By Robin Silver
Europe has been a favourite of travellers for its unique landscapes, beautiful architecture, and delicious and diverse cuisine. But while the main stops on traditional tourist routes still have much to offer, Paris has become passe, and Tuscany is tired.
Check out these five up-and-coming regions and cities in 2020, while they are still relatively unknown to the average tourist, and enjoy the authenticity of the trip. As well as giving you future bragging rights, when someone five years from now asks if you’ve ever heard of so-and-so, and you get to say, “Oh, yes, I visited there years ago.”
The Hungarian capital offers fun and excitement for all kinds of travellers, whether you prefer to soak up the history around the Danube or dive into the party culture at one of the many ruin bars—yes, those are bars built inside formerly abandoned or ruined buildings. Szimpla Kert is one of the best known, and one of the most atmospheric, with its large courtyard, contemporary artwork, and communist memorabilia. Try some Unicum, a Hungarian herbal liquor, while you are there.
Visit Gellert Spa for a fun and relaxing day at one of the most famous thermal baths in all of Europe. Located in a beautiful Art Nouveau building, there is a multitude of pools to dip in and out of, but aside from the thermal baths themselves, you can arrange for a variety of spa treatments at an additional cost. Don’t miss the Great Market Hall to sample local food and pick up some handicrafts to bring back home.
Malaga is the largest city in the Andalucia region of Spain, with a population of just over half a million. It is located on the Costa del Sol, which translates to “sun coast” in English. The name belies the typically Mediterranean climate, and visitors can soak up the sun on the beach or at one of the numerous beach bars. If you are more into eating than drinking, tapas bar hopping is just as easy and even more delicious.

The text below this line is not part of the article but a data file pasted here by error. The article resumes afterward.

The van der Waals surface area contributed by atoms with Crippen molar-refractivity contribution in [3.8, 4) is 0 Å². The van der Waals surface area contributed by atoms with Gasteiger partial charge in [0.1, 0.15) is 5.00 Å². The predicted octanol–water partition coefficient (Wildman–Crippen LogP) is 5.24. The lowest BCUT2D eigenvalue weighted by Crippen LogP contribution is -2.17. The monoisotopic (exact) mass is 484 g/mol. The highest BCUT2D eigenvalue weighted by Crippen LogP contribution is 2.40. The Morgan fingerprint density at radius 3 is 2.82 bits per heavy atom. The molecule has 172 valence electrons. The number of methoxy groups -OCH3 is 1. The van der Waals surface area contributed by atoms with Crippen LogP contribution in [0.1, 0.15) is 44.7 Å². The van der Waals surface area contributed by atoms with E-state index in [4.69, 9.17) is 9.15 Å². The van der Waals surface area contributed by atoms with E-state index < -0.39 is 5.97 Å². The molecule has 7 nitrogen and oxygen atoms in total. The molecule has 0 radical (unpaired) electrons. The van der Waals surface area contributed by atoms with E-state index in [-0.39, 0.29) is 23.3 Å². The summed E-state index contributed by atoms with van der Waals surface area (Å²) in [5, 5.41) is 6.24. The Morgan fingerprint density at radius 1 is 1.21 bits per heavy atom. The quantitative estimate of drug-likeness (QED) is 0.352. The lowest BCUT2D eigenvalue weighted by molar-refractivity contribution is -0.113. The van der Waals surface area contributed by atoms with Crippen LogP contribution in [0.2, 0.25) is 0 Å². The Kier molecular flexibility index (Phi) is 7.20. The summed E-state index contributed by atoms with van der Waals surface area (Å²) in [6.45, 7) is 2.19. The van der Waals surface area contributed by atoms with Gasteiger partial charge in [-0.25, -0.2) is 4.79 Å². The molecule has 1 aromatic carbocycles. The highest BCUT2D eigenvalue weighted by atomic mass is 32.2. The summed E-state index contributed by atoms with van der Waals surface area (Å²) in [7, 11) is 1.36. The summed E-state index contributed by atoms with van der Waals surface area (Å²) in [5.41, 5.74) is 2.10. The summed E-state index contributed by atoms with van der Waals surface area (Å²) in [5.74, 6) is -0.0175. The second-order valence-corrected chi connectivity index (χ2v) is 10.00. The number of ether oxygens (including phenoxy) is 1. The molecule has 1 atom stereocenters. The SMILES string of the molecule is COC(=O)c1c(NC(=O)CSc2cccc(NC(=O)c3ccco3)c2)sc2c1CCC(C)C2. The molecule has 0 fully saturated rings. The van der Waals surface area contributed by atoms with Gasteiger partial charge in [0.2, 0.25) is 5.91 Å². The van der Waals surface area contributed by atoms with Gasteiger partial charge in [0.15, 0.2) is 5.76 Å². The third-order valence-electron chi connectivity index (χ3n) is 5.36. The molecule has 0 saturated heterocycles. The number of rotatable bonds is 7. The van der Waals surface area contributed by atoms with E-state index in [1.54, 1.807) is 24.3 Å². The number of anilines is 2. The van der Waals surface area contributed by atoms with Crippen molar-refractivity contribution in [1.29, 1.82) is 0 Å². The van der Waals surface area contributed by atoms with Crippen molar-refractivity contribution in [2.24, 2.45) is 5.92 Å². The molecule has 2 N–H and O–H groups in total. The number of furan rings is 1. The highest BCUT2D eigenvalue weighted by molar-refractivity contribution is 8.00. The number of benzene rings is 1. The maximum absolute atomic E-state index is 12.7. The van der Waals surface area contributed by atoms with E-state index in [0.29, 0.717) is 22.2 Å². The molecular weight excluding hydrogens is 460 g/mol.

Malaga is most famous for being the birthplace of Pablo Picasso. Fans of the artist can view hundreds of his works donated by members of the Picasso family at the Picasso Museum, housed in a converted 16th-century palace. While the collection is much smaller than the Picasso Museums in Paris and Barcelona, the design of the building and connection with the Picasso family makes it a hidden treasure for museum lovers.
Vampires may be the first thing you think of when you hear Transylvania, but there is so much more to explore. Of course, you can and should visit Dracula’s Castle, officially known as Bran Castle. If the visit only whets your appetite for Mary Shelley’s spooky story, visit The Dracula Investigation in nearby Sighișoara for the true story of Vlad the Impaler, who inspired the character, and five rooms of exhibits that combine art, history, and technology.
If you need to calm your nerves from all that horror, get out into the beautiful landscape of Transylvania. The Retezat National Park is Romania’s first national park and a UNESCO Reserve of the Biosphere. With the vast variety of flora, fauna and untouched nature, you are stepping into history as much as you would at a castle. The options for hiking trails are numerous, so you are bound to find one that suits your fitness level.
Located to the northeast of Porto in the Minho region, Braga is one of the oldest cities in all of Portugal. It has been known as the religious capital of the country since the 12th century and is home to the oldest church in Portugal, dating back to the late 11th century.
While they do still hold mass there, they also have a Treasure Museum with over nine centuries’ worth of well-preserved relics. By far the most popular time of year to visit Braga is during Holy Week, or Samana Santa in Portuguese, attracting Christians from all around Portugal and the world.
On the banks of the Danube River and spitting distance to both the Austrian and Hungarian borders, the Slovakian capital is steeped in history. The Old Town is excellent for a stroll, gazing at all the unique buildings and indulging in the pub culture.
One of the most famous symbols of Slovakia, the Church of St. Elizabeth of Hungary is not to be missed. Better known as the Blue Church for obvious reasons, the inside is as charming as the exterior, but has limited opening hours, so be sure to check before you go. After admiring the architecture of the city, rest your eyes and your legs in Horsky Park, which has a charming cafe amidst the natural beauty, and there are concerts and other cultural happenings regularly during the summer.
Europe is changing, and 2020 is going to be an exciting year in all five of these cities. These relatively unknown places have much to offer the intrepid traveller. Visit now, while the authenticity and excitement of these off-the-beaten-paths are still alive and well.